Indy man sells one of Apple's first computers to East Coast collector

Update: After bidding did not meet the seller's expectations at the close of the auction, RR Auction returned to interested parties and a sale was reached March 17, 2023. The buyer is an East Coast-based Apple computer collector who wishes to remain anonymous, RR Auction told IndyStar on March 21, 2023.

A piece of techie history with Indy connections is up for grabs – for a hefty price.

One of the first Apple computers — a demo unit of the Apple-1 that has been in possession of an Indianapolis resident for more than 40 years — is on the auction block.

The fully-functional Apple-1 is leading an auction of Apple collectibles by Boston-based RR Auction.

West side resident Doug McIntosh — his name endearingly similar to Macintosh, Apple's branding for its personal computers for years before being shortened to Mac — said he was pretty much given the machine in 1978, not long after the company introduced the world to its PCs.

McIntosh’s computer, in its orange case, was originally used as a demonstration system at the Data Domain computer store in Columbus, Indiana, in 1977. Now defunct, Bloomington-based Data Domain became one of Apple's first four dealers in 1976 and is thought to be whether the term “personal computer” originated, according to RR Auction.

This Apple-1 computer signed by Apple co-founder Steve Wozniak and owned by Indianapolis resident Doug McIntosh is up for auction through March 16, 2023.
This Apple-1 computer signed by Apple co-founder Steve Wozniak and owned by Indianapolis resident Doug McIntosh is up for auction through March 16, 2023.

Similar machines have sold for upwards of more than $900,000 in recent years.

That helped convince McIntosh, 66, to part with the collector's item.

“I’ve long considered it kind of a nest egg and that I would probably divest myself from it at some point,” McIntosh said. “I've had it long enough and I've enjoyed it as much as I can enjoy it.”

The machine leads the “Steve Jobs and the Apple Computer Revolution” auction RR Auction is conducting through March 16.

The Apple-1 was the first personal computer sold ready to use.

Steve Jobs and Steve “Woz” Wozniak originally conceived it as a bare circuit board to be sold as a kit and completed by electronics hobbyists, according to RR Auction.

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They wanted a larger audience though and Jobs approached a California personal computer store about selling them. The store agreed to buy 50, provided the computers were fully assembled.

The Apple-1 being auctioned was restored in 2019 by Apple’s 12th hire, Daniel Kottke, and signed by Wozniak.

McIntosh first laid eyes on the machine as a 20-something, hanging out at the Data Domain store at a Columbus mall.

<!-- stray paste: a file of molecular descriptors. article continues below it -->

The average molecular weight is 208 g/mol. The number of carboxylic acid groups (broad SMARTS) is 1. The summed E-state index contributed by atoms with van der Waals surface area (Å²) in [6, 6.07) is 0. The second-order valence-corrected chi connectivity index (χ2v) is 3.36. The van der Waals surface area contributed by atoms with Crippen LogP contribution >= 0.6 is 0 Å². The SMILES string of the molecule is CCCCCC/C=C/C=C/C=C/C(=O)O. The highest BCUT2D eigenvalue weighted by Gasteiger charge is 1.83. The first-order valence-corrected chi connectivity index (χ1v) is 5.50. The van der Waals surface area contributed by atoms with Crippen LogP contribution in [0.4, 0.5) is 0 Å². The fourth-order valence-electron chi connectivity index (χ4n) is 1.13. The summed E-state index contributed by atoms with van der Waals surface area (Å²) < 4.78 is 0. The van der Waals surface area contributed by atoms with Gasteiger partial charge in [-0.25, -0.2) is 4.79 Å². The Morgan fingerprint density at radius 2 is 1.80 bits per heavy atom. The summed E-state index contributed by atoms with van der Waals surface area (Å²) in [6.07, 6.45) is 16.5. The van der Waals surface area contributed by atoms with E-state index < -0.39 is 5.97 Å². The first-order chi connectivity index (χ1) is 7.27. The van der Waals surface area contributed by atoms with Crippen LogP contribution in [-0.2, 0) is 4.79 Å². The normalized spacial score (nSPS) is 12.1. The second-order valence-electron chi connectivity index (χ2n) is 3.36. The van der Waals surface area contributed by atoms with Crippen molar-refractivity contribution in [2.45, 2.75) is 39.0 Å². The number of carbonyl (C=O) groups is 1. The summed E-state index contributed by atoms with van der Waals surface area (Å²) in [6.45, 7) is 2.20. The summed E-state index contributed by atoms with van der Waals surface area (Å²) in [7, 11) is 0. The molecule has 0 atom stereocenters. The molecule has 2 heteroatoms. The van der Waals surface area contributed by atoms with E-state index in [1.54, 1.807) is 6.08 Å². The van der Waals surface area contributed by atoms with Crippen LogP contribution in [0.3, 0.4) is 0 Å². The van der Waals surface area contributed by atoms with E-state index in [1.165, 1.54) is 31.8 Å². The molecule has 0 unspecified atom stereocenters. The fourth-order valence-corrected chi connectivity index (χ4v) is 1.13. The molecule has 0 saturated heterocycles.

“Once I touched a computer, that was it,” he said. “I kind of became a fixture there.”

McIntosh learned enough about the Apple-1 through playing with it at the store to the point where he would answer customer questions and was entrusted to man the shop when employees went on breaks.

“I was an employee in every way other than a paycheck,” he said.

The Columbus store closed abruptly and when McIntosh saw a former store employee he asked to borrow the demo Apple-1 with which he'd spent so much time. The employee brought the computer to McIntosh at the Indianapolis Data Domain. But that store soon closed as well, and management told McIntosh he could keep the Apple, he said.

“It just became mine,” he said. “At that point, it was worth a couple hundred bucks.”

'Started a lifelong love affair'

McIntosh started a career in computers; software development. He became acquainted with Apple cofounder Steve Wozniak. And he's chatted up Jobs, Kottke and other computer industry luminaries.

McIntosh, who retired about a year ago, founded an Apple computer club.

“I started a lifelong love affair with Apple equipment. I pretty much exclusively have used Apple stuff ever since then. I have a whole mini museum of old Apple Macs and stuff in my spare bedroom-slash-computer museum. “

The Apple-1 is rare and computers like it have typically fetched about $500,000 at auction, said Bobby Livingstone, executive vice president at RR Auction.

Potential buyers are likely to be internet entrepreneurs or engineers, he said.

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“They are of the age that remember the Apple-1 or the Apple-2 and that were deeply affected by the original Apple products,” Livingstone said. “These were the first ones that you could actually write your own programs at home.”

McIntosh would like someone in Indianapolis to buy the computer and keep it local.

“I’m going to be very sad to see my little orange friend go, but it’s time to let somebody else have fun playing around with it,” he said.

For details on the “Steve Jobs and the Apple Computer Revolution” auction, ending March 16, visit

Contact IndyStar reporter Cheryl V. Jackson at or 317-444-6264. Follow her on Twitter:@cherylvjackson.

This article originally appeared on Indianapolis Star: Indy man sells one of Apple's first computers to East Coast collector